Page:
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curator’s perspective on the Eveleigh Workshops

NSW Department of Education and Training, Sites and Scenes 1999

A major part of a curator’s work is to find objects that should be preserved, for people in the future to learn from and enjoy. When deciding what objects are significant enough to be preserved we look at such factors as: Is the object rare? Is it beautiful? Does it display fine workmanship? We are also interested if it represents a major technical or scientific achievement or if it is a survivor from a class of objects that were once common but are now becoming rare. At one time significant objects were automatically transferred to museum collections, but now most curators believe objects are more interesting if they are left in their original locations.

The Eveleigh railway yards are some of the finest historic railway engineering workshops in the world. They contain many things of significance to curators but I am particularly interested in the collection of historic engineering machinery that dates from the end of the nineteenth century and the first half of the twentieth. Unfortunately many of the machines were scrapped or sold a few years ago and many others have been moved from their original sites. However, those which remain, together with the steam and hydraulic systems which powered them, still form possibly the best collection of their kind in the world.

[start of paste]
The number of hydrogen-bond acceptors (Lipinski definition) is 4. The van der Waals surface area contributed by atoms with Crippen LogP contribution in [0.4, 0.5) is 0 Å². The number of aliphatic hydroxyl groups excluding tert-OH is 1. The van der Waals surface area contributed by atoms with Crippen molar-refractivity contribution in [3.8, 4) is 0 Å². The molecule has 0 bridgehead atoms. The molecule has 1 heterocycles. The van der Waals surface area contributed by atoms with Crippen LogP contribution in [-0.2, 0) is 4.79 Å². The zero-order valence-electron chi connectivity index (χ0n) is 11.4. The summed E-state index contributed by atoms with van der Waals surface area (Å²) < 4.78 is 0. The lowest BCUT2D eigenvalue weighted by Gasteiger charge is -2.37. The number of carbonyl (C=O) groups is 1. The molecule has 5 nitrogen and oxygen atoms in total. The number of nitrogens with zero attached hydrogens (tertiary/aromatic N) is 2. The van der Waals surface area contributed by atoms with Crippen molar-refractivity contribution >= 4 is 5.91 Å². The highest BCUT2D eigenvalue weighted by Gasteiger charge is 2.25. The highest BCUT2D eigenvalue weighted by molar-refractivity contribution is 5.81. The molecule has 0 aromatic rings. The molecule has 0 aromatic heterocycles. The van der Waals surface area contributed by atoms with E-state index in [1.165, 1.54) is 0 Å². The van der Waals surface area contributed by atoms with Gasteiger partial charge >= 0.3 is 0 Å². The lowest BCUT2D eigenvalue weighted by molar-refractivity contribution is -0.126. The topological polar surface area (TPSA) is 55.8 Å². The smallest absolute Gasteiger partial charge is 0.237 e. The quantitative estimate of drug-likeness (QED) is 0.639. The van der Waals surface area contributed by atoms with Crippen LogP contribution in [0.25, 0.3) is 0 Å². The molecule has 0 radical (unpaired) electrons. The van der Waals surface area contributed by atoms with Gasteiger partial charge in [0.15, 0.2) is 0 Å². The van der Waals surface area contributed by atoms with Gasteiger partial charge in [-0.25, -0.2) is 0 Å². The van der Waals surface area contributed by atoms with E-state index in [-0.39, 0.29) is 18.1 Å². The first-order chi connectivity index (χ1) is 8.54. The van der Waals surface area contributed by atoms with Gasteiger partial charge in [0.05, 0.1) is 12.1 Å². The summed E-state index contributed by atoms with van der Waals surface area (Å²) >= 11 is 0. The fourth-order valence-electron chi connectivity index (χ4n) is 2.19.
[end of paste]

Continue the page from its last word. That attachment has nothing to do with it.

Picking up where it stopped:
The most impressive of the machines is the massive, steam-driven, 1500-ton Davy press which forged giant steel components for the locomotives which were built and repaired at Eveleigh. As is the case with most of the large machines at Eveleigh, the boiler, crane and tools which were needed to operate the Davy press are still in the workshops. These are important as they allow us to fully understand how the press was set up and operated.

Most of the machines were imported from Britain, but in the early days, some were actually built in the workshops. Of particular interest is the giant arch steam hammer which was constructed at Eveleigh over 120 years ago. As well as the great presses, boilers and hammers which so impress us when we visit Eveleigh, the myriad of small tools which lie about the workshops have charm and importance for the curator and historian. Some of these tools are used in the blacksmith’s shop which still operates on the site, but others are links to the many skilled trades, most now almost forgotten, which helped to build the giant locomotives for which Eveleigh was famous.

An important question which curators and conservators are struggling with at Eveleigh is whether some of the machines should be restored to working condition. Restorations like this are very expensive and time-consuming, and, unless they are done very carefully, they may actually damage some of the original material they are supposed to preserve. Operating the machines too much will also wear them out in the long run. However, at least some of them will one day work again and we will hear once more the crash of the steam hammers, smell the steam and smoke and watch the sparks fly.

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